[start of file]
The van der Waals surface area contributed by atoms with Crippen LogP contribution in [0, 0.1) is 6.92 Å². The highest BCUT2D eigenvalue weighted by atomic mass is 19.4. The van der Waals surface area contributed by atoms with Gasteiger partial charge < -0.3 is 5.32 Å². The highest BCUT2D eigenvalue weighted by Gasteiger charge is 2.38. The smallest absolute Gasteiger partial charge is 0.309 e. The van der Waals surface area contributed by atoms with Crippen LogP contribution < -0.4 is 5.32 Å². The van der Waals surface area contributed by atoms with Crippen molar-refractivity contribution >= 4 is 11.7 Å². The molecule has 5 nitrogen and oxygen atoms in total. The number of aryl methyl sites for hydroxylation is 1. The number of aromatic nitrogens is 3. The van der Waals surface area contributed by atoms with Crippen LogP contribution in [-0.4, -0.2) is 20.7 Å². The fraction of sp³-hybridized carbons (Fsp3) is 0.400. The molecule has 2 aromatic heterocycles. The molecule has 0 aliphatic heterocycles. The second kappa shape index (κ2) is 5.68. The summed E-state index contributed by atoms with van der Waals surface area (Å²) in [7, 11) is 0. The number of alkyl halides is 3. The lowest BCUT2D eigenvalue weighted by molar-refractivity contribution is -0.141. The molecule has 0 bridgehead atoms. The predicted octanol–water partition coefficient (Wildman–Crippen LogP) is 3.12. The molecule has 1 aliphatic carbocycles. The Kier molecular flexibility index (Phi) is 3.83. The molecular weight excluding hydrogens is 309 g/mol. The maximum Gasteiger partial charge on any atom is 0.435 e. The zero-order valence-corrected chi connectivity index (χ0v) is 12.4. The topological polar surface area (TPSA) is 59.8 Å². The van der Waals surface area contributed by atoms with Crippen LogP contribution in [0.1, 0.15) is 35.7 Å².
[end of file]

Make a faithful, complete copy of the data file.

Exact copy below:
The van der Waals surface area contributed by atoms with Crippen LogP contribution in [0, 0.1) is 6.92 Å². The highest BCUT2D eigenvalue weighted by atomic mass is 19.4. The van der Waals surface area contributed by atoms with Gasteiger partial charge < -0.3 is 5.32 Å². The highest BCUT2D eigenvalue weighted by Gasteiger charge is 2.38. The smallest absolute Gasteiger partial charge is 0.309 e. The van der Waals surface area contributed by atoms with Crippen LogP contribution < -0.4 is 5.32 Å². The van der Waals surface area contributed by atoms with Crippen molar-refractivity contribution >= 4 is 11.7 Å². The molecule has 5 nitrogen and oxygen atoms in total. The number of aryl methyl sites for hydroxylation is 1. The number of aromatic nitrogens is 3. The van der Waals surface area contributed by atoms with Crippen LogP contribution in [-0.4, -0.2) is 20.7 Å². The fraction of sp³-hybridized carbons (Fsp3) is 0.400. The molecule has 2 aromatic heterocycles. The molecule has 0 aliphatic heterocycles. The second kappa shape index (κ2) is 5.68. The summed E-state index contributed by atoms with van der Waals surface area (Å²) in [7, 11) is 0. The number of alkyl halides is 3. The lowest BCUT2D eigenvalue weighted by molar-refractivity contribution is -0.141. The molecule has 0 bridgehead atoms. The predicted octanol–water partition coefficient (Wildman–Crippen LogP) is 3.12. The molecule has 1 aliphatic carbocycles. The Kier molecular flexibility index (Phi) is 3.83. The molecular weight excluding hydrogens is 309 g/mol. The maximum Gasteiger partial charge on any atom is 0.435 e. The zero-order valence-corrected chi connectivity index (χ0v) is 12.4. The topological polar surface area (TPSA) is 59.8 Å². The van der Waals surface area contributed by atoms with Crippen LogP contribution in [0.1, 0.15) is 35.7 Å².